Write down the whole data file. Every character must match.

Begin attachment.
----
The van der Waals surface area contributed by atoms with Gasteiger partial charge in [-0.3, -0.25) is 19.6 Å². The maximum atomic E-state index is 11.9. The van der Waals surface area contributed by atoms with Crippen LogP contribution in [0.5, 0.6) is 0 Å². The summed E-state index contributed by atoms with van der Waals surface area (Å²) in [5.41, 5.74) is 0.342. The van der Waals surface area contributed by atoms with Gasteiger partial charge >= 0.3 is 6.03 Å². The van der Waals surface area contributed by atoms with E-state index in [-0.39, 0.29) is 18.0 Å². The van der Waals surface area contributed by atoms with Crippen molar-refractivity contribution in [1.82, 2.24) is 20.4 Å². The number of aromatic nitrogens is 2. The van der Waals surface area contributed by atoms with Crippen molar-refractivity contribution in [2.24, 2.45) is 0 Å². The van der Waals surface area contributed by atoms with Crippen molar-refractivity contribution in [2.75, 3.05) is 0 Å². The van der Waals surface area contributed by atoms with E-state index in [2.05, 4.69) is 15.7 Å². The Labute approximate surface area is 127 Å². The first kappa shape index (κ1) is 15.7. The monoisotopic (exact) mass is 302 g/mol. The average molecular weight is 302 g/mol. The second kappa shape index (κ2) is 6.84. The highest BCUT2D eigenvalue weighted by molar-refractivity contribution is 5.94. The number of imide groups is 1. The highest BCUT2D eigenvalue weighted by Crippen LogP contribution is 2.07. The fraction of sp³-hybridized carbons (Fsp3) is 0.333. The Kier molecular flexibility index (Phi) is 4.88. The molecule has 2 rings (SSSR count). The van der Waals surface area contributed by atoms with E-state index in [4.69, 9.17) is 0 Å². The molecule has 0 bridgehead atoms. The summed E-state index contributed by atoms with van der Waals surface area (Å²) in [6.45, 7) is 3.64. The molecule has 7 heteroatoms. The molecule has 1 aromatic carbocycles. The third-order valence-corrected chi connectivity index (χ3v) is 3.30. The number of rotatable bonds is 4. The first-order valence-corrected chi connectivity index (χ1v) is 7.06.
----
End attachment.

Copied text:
The van der Waals surface area contributed by atoms with Gasteiger partial charge in [-0.3, -0.25) is 19.6 Å². The maximum atomic E-state index is 11.9. The van der Waals surface area contributed by atoms with Crippen LogP contribution in [0.5, 0.6) is 0 Å². The summed E-state index contributed by atoms with van der Waals surface area (Å²) in [5.41, 5.74) is 0.342. The van der Waals surface area contributed by atoms with Gasteiger partial charge >= 0.3 is 6.03 Å². The van der Waals surface area contributed by atoms with E-state index in [-0.39, 0.29) is 18.0 Å². The van der Waals surface area contributed by atoms with Crippen molar-refractivity contribution in [1.82, 2.24) is 20.4 Å². The number of aromatic nitrogens is 2. The van der Waals surface area contributed by atoms with Crippen molar-refractivity contribution in [2.24, 2.45) is 0 Å². The van der Waals surface area contributed by atoms with Crippen molar-refractivity contribution in [2.75, 3.05) is 0 Å². The van der Waals surface area contributed by atoms with E-state index in [2.05, 4.69) is 15.7 Å². The Labute approximate surface area is 127 Å². The first kappa shape index (κ1) is 15.7. The monoisotopic (exact) mass is 302 g/mol. The average molecular weight is 302 g/mol. The second kappa shape index (κ2) is 6.84. The highest BCUT2D eigenvalue weighted by molar-refractivity contribution is 5.94. The number of imide groups is 1. The highest BCUT2D eigenvalue weighted by Crippen LogP contribution is 2.07. The fraction of sp³-hybridized carbons (Fsp3) is 0.333. The Kier molecular flexibility index (Phi) is 4.88. The molecule has 2 rings (SSSR count). The van der Waals surface area contributed by atoms with E-state index in [4.69, 9.17) is 0 Å². The molecule has 0 bridgehead atoms. The summed E-state index contributed by atoms with van der Waals surface area (Å²) in [6.45, 7) is 3.64. The molecule has 7 heteroatoms. The molecule has 1 aromatic carbocycles. The third-order valence-corrected chi connectivity index (χ3v) is 3.30. The number of rotatable bonds is 4. The first-order valence-corrected chi connectivity index (χ1v) is 7.06.